Saturday, February 22, 2014

Manifest Destiny and Zionism Compared

"Manifest Destiny” was clearly a racial doctrine of white supremacy that granted no native American or nonwhite claims to any permanent possession of the lands on the North American continent, and justified white American expropriation of Indian lands. “Manifest Destiny” was also a key slogan deployed in the United States’ imperial ventures in the 1890s and early years of the twentieth century that led to U.S. possession or control of [Alaska], Hawaii, Cuba, Guam, Samoa, the Virgin Islands and the Philippine Islands. - Donald M. Scott, Professor of History, Queens College and the Graduate Center of the City University of New York

"Zionism is a form of racism and racial discrimination." "[I]nternational co-operation and peace require the achievement of national liberation and independence, the elimination of colonialism and neo-colonialism, foreign occupation, zionism, apartheid and racial discrimination in all its forms, as well as the recognition of the dignity of peoples and their right to self-determination." UN General Assembly Resolution 3379 (1975). Through pressure by the U.S. and Israel, this resolution was revoked by the General Assembly in 1991 -- though liberation movements, and most Arab countries, continue to subscribe to the perspectives in GAR 3379.

We must give the land back: America’s brutality toward Native Americans continues today

by Steven Salaita
I write often about liberating Palestine from Israeli occupation, a habit that evokes passionate response. I have yet to encounter a response that persuades me to abandon the commitment to Palestinian liberation.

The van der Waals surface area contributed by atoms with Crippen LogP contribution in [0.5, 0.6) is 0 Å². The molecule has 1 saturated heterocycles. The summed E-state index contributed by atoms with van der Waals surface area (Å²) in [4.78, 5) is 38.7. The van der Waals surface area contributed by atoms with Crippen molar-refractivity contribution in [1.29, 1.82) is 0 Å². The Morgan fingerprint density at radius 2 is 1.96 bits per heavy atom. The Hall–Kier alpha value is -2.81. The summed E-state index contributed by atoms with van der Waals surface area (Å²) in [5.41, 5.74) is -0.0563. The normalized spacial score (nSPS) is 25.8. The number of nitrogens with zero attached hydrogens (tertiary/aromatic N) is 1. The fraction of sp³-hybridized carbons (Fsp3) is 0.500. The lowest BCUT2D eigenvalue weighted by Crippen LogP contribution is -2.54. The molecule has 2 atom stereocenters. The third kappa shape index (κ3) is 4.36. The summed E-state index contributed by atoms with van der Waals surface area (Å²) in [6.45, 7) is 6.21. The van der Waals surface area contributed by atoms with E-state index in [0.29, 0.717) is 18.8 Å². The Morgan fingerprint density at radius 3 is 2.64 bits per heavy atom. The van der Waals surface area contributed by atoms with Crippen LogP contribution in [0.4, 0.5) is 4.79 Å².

I have, however, encountered responses that I consider worthy of close assessment, particularly those that transport questions of colonization to the North American continent. You see, there is a particular defense of Zionism that precedes the existence of Israel by hundreds of years.
Here is a rough sketch of that defense: Allowing a Palestinian right of return or redressing the ethnic cleansing of Palestinians in 1947-49 is ludicrous. Look what happened to the Native Americans. Is the United States supposed to return the country to them?
Israeli historian Benny Morris puts it this way: “Even the great American democracy couldn’t come to be without the forced extinction of Native Americans. There are times the overall, final good justifies terrible, cruel deeds.”
This reasoning suggests a finality to the past, an affirmation of tragedy trapped in the immutability of linear time. Its logic is terribly cliché, a peculiar form of common sense always taken up, everywhere, by the beneficiaries of colonial power.
The problems with invoking Native American genocide to rationalize Palestinian dispossession are legion. The most noteworthy problem speaks to the unresolved detritus of American history: Natives aren’t objects of the past; they are living communities whose numbers are growing.
It’s rarely a good idea to ask rhetorical questions that have literal answers. Yes, the United States absolutely should return stolen land to the Indians. That’s precisely what its treaty obligations require it to do.
The United States is a settler state, but its history hasn’t been settled. Yet most people invoke Natives as if they lost a contest that entrapped them in the past — and this only if Natives are considered at all. As a result, most analyses of both domestic and foreign policies are inadequate, lacking a necessary context of continued colonization and resistance.
For Natives, political aspirations aren’t focused on accessing the mythologies of a multicultural America, but on the practices of sovereignty and self-determination, consecrated in treaty agreements (and, of course, in their actual histories). Treaties aren’t guidelines or suggestions; they are nation-to-nation agreements whose stipulations exist in perpetuity. That the federal government still ignores so many of those agreements indicates that colonization is not simply an American memory. To read complete column click on title, above. 


Post a Comment

<< Home